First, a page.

Local News
10:59 am
Tue November 5, 2013

Cardinal Has Bargaining Power In MeckLINK Takeover

Mecklenburg County commissioners met with the leadership team of Cardinal Innovations on Monday afternoon, in one of the final steps as the county prepares to surrender oversight of its mental health patients and millions of dollars in Medicaid funds. Commissioners had three requests for Cardinal, but little leverage to negotiate.


MeckLINK commissioners (center table) Vilma Leake, Trevor Fuller, Karen Bentley, and Bill James meet with Cardinal Innovations leadership (left table).
Credit Ben Bradford / WFAE

The state is forcing Mecklenburg County to surrender control of MeckLINK, the 8-month-old county agency that controls Medicaid funds for mental health, substance abuse, and disability services. The state ultimately just wants a handful of these organizations, so Cardinal Innovations, MeckLINK’s largest counterpart, is preparing to move in.

On Monday, commission’s Ad-Hoc MeckLINK Transition Committee met with Cardinal’s top people to discuss how a takeover would work. Commissioners want three things from Cardinal: a larger say in the agency’s operations, assurances that MeckLINK employees will have jobs at Cardinal, and reimbursement for start-up costs.

Commissioner Trevor Fuller led the meeting by asking for a larger say. Cardinal has a governing board, but has offered the commission just one slot on it, of about a dozen.

“Meckelnburg really is different,” Fuller said. “We have a million people here, and we are urban. The notion that Mecklenburg County would only have one representative is a difficult proposition to accept.”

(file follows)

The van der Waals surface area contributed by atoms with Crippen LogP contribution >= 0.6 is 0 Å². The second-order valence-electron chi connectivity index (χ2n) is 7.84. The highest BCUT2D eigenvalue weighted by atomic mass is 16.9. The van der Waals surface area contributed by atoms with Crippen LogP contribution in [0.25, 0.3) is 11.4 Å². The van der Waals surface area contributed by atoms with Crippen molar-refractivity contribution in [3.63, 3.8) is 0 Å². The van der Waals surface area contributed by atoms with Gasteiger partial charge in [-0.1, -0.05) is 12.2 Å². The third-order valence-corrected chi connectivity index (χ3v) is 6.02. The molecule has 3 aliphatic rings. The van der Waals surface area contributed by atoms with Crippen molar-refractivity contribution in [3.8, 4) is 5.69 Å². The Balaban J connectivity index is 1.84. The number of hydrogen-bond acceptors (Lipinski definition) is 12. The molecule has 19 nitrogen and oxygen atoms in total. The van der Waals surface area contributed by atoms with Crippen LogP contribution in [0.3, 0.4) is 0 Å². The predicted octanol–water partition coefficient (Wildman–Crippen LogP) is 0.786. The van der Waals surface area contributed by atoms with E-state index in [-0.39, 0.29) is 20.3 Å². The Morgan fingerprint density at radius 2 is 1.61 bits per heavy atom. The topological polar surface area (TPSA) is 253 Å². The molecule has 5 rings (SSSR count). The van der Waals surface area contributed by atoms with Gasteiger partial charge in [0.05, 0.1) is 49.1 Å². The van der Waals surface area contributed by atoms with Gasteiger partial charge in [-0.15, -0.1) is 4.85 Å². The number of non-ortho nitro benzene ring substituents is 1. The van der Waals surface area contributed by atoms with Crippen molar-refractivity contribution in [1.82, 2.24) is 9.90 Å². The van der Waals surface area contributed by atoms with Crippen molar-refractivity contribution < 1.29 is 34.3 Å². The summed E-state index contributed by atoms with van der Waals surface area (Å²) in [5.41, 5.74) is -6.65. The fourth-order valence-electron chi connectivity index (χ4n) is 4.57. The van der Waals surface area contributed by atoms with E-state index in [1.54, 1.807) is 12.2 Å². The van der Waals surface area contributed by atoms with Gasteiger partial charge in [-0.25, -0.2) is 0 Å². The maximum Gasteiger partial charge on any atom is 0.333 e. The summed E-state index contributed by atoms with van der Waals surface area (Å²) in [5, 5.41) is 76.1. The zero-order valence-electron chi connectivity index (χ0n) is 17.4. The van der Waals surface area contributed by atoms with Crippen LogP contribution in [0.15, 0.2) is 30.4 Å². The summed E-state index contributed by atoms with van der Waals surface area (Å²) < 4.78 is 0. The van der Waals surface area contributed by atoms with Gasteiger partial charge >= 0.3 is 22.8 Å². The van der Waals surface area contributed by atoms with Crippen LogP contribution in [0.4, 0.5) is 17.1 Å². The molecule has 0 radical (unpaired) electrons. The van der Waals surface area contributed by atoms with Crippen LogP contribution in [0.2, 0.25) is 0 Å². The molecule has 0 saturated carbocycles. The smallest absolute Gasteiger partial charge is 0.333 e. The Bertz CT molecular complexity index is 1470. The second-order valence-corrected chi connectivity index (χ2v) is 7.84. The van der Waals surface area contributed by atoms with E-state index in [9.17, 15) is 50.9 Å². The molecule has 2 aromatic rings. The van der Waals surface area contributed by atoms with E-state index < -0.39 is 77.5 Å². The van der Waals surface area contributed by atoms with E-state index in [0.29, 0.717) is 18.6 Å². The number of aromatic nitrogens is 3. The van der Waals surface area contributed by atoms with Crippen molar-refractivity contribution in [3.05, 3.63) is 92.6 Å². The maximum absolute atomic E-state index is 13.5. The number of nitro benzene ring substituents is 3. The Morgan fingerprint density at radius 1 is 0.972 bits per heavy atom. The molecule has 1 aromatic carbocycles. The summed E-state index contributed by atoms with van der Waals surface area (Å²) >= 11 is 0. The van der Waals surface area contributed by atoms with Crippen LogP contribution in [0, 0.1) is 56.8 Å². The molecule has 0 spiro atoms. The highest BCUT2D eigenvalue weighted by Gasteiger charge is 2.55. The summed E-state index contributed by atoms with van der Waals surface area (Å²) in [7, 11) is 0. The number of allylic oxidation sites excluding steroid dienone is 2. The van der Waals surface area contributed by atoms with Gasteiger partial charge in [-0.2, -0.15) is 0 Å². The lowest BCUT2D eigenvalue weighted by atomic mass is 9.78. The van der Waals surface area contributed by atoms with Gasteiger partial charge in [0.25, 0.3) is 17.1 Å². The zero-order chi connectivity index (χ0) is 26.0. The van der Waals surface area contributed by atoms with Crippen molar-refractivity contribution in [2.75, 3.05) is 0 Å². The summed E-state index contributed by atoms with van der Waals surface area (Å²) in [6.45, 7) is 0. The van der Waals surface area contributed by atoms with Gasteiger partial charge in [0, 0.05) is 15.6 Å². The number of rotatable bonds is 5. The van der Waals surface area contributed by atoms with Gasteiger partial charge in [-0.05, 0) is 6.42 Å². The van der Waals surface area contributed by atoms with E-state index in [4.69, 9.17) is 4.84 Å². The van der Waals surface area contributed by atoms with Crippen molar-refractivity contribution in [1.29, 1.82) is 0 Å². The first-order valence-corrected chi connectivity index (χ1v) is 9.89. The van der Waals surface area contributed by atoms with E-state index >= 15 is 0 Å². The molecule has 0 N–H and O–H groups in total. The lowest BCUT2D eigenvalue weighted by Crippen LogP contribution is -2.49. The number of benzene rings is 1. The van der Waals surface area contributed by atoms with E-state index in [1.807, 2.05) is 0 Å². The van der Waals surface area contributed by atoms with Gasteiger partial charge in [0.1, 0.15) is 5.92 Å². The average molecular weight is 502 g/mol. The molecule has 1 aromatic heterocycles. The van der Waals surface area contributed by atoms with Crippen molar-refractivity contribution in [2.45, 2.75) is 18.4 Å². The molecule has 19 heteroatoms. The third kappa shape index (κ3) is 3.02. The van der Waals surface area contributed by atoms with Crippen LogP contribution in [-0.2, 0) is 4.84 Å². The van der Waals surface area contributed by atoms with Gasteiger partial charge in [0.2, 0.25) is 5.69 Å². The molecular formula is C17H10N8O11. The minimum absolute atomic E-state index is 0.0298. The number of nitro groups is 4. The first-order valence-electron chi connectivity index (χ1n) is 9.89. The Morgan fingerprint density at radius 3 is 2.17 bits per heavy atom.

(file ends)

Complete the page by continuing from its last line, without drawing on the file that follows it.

Cardinal CEO Pam Shipmann argued that commissioners would control appointments to a local board, which could make recommendations but have no voting power.

“The board is firm about the structure,” said Shipmann.

Next, Fuller asked about MeckLINK’s staff.

“You know we have around 200 employees in MeckLINK,” he said. “Is it your expectation that you would hire the 200?”

Shipmann said MeckLINK employees would have to reapply for jobs at Cardinal, but would be given preference.

“We do nothing but gain by employing people that already know, are already trained, already understand the system,” said Shipmann.

And, third, the county is trying to recoup MeckLINK’s start-up costs.

“The county expended approximately $8.4 million of county money, not Medicaid money—Mecklenburg citizens’ taxpayer money—to create MeckLINK,” said Fuller. “I wonder if you’d talk to us about how we might recoup some of those dollars?”

“I’m not aware of the state making provisions for that in the past,” Shipmann replied. “You know, we used our own money for start-up, and they haven’t paid us back for that. So, I’m not sure there’s a way that could be done.”

Commissioners pushed back by identifying a $25 million investment fund they suggested Cardinal could use. But, all three requests received three less-than-inspiring answers for the commission. And that is because Cardinal has the upper-hand in the negotiations. The county has to give up MeckLINK next April and Cardinal has emerged as the only taker.

The commissioners voted for county staff to finish negotiations. Tonight, the full commission will vote on that proposal.